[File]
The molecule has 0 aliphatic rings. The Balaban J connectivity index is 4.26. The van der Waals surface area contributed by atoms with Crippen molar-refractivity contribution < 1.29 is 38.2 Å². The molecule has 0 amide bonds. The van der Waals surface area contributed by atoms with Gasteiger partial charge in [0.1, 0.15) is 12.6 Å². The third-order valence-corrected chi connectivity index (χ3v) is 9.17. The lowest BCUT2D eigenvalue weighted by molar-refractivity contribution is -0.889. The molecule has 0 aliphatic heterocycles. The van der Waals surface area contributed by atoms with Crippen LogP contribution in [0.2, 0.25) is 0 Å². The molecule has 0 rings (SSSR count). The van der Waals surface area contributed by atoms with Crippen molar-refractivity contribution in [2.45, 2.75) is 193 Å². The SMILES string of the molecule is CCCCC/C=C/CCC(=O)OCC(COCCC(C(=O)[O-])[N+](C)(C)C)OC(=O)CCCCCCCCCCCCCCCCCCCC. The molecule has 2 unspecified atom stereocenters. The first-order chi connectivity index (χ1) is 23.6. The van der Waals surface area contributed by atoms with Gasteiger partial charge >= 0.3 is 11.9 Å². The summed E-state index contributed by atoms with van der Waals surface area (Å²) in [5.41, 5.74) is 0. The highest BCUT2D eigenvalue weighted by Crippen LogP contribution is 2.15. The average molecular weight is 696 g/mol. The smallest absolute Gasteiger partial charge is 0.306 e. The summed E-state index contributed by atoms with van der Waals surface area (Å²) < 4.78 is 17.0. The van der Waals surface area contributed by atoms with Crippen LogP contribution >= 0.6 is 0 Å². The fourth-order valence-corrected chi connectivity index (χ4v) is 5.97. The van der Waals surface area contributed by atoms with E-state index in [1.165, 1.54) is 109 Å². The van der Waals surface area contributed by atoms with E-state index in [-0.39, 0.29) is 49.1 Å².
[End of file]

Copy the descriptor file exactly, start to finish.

The molecule has 0 aliphatic rings. The Balaban J connectivity index is 4.26. The van der Waals surface area contributed by atoms with Crippen molar-refractivity contribution < 1.29 is 38.2 Å². The molecule has 0 amide bonds. The van der Waals surface area contributed by atoms with Gasteiger partial charge in [0.1, 0.15) is 12.6 Å². The third-order valence-corrected chi connectivity index (χ3v) is 9.17. The lowest BCUT2D eigenvalue weighted by molar-refractivity contribution is -0.889. The molecule has 0 aliphatic heterocycles. The van der Waals surface area contributed by atoms with Crippen LogP contribution in [0.2, 0.25) is 0 Å². The molecule has 0 rings (SSSR count). The van der Waals surface area contributed by atoms with Crippen molar-refractivity contribution in [2.45, 2.75) is 193 Å². The SMILES string of the molecule is CCCCC/C=C/CCC(=O)OCC(COCCC(C(=O)[O-])[N+](C)(C)C)OC(=O)CCCCCCCCCCCCCCCCCCCC. The molecule has 2 unspecified atom stereocenters. The first-order chi connectivity index (χ1) is 23.6. The van der Waals surface area contributed by atoms with Gasteiger partial charge >= 0.3 is 11.9 Å². The summed E-state index contributed by atoms with van der Waals surface area (Å²) in [5.41, 5.74) is 0. The highest BCUT2D eigenvalue weighted by Crippen LogP contribution is 2.15. The average molecular weight is 696 g/mol. The smallest absolute Gasteiger partial charge is 0.306 e. The summed E-state index contributed by atoms with van der Waals surface area (Å²) < 4.78 is 17.0. The van der Waals surface area contributed by atoms with Crippen LogP contribution >= 0.6 is 0 Å². The fourth-order valence-corrected chi connectivity index (χ4v) is 5.97. The van der Waals surface area contributed by atoms with E-state index in [1.165, 1.54) is 109 Å². The van der Waals surface area contributed by atoms with E-state index in [-0.39, 0.29) is 49.1 Å².